TAIPEI (Taiwan News) — The flying fish season has kicked off in March on Taiwan’s outlying island, Orchid Island, and local residents from the Tao (達悟) indigenous people have some tips for tourists during their stay on the island in order to avoid bringing bad luck to local fishermen.
The flying fish season is the busiest time of the year for the Tao, who live in six villages on Orchid Island (also known as Lanyu) off the coast of Taitung County in the southeast of Taiwan.
However, since the Tao people’s traditional practices come with a variety of taboos, the Lan An Cultural and Education Foundation, a local organization dedicated to promoting the indigenous culture, has produced guidelines for tourists to prevent them from violating the norms on the island.
Tourists should not randomly touch the chinurikuran and tatara, two types of fishing boats local people use to catch fish, said Maraos, president of the foundation.
Made with more than a dozen types of wood and adorned with beautiful patterns in bright colors, the fishing boats always attract tourists to take pictures with them. Yet touching the chinurikuran or tatara without permission will bring bad luck to fishermen, according to Maraos.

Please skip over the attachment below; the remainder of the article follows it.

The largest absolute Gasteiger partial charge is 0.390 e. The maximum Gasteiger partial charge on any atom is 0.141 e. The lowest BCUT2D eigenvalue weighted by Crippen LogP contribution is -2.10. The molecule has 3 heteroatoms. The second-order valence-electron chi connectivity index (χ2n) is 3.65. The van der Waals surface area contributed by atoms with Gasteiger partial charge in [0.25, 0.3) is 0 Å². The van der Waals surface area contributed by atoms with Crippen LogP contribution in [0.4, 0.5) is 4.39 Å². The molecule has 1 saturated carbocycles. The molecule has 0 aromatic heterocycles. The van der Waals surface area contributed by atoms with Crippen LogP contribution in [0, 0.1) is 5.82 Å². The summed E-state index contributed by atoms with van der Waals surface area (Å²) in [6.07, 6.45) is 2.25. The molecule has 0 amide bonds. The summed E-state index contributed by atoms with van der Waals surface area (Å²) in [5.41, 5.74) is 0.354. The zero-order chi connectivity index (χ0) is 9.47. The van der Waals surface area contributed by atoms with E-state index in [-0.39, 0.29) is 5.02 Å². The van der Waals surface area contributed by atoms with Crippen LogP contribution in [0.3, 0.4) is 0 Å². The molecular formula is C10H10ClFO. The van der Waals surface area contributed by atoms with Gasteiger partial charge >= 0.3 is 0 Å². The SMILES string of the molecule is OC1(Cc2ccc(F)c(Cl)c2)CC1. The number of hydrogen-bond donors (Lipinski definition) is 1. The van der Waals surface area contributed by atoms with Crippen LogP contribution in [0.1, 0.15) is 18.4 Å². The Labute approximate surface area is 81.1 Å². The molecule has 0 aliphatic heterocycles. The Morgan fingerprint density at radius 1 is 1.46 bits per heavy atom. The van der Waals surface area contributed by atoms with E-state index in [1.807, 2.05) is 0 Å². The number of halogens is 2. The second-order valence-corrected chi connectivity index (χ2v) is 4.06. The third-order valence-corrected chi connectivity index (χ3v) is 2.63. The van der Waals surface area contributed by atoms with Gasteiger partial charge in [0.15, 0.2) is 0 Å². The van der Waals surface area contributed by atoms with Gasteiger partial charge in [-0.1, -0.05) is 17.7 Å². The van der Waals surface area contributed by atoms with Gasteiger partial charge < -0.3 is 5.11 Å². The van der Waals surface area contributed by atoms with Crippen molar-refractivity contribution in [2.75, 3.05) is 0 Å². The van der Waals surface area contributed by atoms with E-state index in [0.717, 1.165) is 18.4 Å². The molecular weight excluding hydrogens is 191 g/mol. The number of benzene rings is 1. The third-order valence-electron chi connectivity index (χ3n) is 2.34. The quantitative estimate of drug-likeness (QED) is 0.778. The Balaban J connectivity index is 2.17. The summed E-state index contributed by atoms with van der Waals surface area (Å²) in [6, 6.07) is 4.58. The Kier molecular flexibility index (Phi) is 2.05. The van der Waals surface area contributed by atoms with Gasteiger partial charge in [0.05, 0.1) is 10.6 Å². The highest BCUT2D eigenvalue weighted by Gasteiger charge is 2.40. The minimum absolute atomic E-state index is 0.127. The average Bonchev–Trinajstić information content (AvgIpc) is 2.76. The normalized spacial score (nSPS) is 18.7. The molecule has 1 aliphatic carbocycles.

It is also prohibited to trespass the backyard of houses where local residents hang and dry their flying fish. It is another taboo considered jinxing the fisherman’s luck, added Maraos.
Due to the isolation of the island, the Tao people have been able to keep their traditional culture fairly intact for generations, including the underground stone houses, the fishing boat, as well as rituals and ceremonies.
Over the years, the fishing season, which entails various ceremonies, has drawn hundreds and thousands of tourists to the small island every year from March to June to experience traditional indigenous culture.
In addition to the two taboos visitors are most likely to commit without awareness during the fishing season, it is advised that visitors should not give tangerines to fishermen or ask about their fishing journeys before they set sail to the sea, since they consider such actions will negatively affect their chances of catching fish, according to the foundation.
Maraos said the island welcomes visitors from around the world, but conflict and misunderstanding sometimes occur when modern tourism meets with a traditional tribal lifestyle. That is why the foundation has printed flyers for travelers to get a better understanding of the beauty of the island, as well as the traditional customs and practices of the Tao people.